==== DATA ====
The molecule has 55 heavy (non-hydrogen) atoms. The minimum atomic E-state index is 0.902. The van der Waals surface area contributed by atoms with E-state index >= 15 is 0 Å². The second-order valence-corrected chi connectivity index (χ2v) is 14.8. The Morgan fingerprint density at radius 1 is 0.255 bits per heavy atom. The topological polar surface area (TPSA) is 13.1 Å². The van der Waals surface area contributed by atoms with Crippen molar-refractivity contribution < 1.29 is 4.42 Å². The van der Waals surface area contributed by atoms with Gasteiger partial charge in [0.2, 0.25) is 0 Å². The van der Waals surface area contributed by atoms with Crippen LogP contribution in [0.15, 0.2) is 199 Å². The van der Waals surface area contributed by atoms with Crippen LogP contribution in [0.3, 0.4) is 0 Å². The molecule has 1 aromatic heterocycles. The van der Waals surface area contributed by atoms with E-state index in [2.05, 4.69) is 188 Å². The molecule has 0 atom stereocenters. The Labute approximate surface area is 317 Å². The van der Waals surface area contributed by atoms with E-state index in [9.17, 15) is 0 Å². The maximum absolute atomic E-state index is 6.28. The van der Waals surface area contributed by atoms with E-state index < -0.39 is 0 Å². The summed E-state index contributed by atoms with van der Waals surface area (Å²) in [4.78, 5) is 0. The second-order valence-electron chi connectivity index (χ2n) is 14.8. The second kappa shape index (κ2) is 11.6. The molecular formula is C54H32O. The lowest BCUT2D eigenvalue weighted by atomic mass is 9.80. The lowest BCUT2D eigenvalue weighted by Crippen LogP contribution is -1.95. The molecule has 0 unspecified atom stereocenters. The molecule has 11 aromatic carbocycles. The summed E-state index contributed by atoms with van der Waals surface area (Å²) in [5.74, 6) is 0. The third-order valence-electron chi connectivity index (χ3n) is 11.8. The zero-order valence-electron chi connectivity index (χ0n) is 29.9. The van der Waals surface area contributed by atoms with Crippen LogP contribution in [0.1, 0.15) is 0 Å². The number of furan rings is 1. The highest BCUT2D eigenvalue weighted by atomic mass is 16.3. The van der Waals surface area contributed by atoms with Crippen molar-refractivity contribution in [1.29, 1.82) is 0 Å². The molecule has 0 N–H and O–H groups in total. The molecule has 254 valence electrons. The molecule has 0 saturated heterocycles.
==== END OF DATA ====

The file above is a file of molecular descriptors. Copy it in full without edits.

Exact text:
The molecule has 55 heavy (non-hydrogen) atoms. The minimum atomic E-state index is 0.902. The van der Waals surface area contributed by atoms with E-state index >= 15 is 0 Å². The second-order valence-corrected chi connectivity index (χ2v) is 14.8. The Morgan fingerprint density at radius 1 is 0.255 bits per heavy atom. The topological polar surface area (TPSA) is 13.1 Å². The van der Waals surface area contributed by atoms with Crippen molar-refractivity contribution < 1.29 is 4.42 Å². The van der Waals surface area contributed by atoms with Gasteiger partial charge in [0.2, 0.25) is 0 Å². The van der Waals surface area contributed by atoms with Crippen LogP contribution in [0.15, 0.2) is 199 Å². The van der Waals surface area contributed by atoms with Crippen LogP contribution in [0.3, 0.4) is 0 Å². The molecule has 1 aromatic heterocycles. The van der Waals surface area contributed by atoms with E-state index in [2.05, 4.69) is 188 Å². The molecule has 0 atom stereocenters. The Labute approximate surface area is 317 Å². The van der Waals surface area contributed by atoms with E-state index in [9.17, 15) is 0 Å². The maximum absolute atomic E-state index is 6.28. The van der Waals surface area contributed by atoms with E-state index < -0.39 is 0 Å². The summed E-state index contributed by atoms with van der Waals surface area (Å²) in [4.78, 5) is 0. The second-order valence-electron chi connectivity index (χ2n) is 14.8. The second kappa shape index (κ2) is 11.6. The molecular formula is C54H32O. The lowest BCUT2D eigenvalue weighted by atomic mass is 9.80. The lowest BCUT2D eigenvalue weighted by Crippen LogP contribution is -1.95. The molecule has 0 unspecified atom stereocenters. The molecule has 11 aromatic carbocycles. The summed E-state index contributed by atoms with van der Waals surface area (Å²) in [5.74, 6) is 0. The third-order valence-electron chi connectivity index (χ3n) is 11.8. The zero-order valence-electron chi connectivity index (χ0n) is 29.9. The van der Waals surface area contributed by atoms with Crippen LogP contribution in [0.1, 0.15) is 0 Å². The number of furan rings is 1. The highest BCUT2D eigenvalue weighted by atomic mass is 16.3. The van der Waals surface area contributed by atoms with Crippen molar-refractivity contribution in [1.29, 1.82) is 0 Å². The molecule has 0 N–H and O–H groups in total. The molecule has 254 valence electrons. The molecule has 0 saturated heterocycles.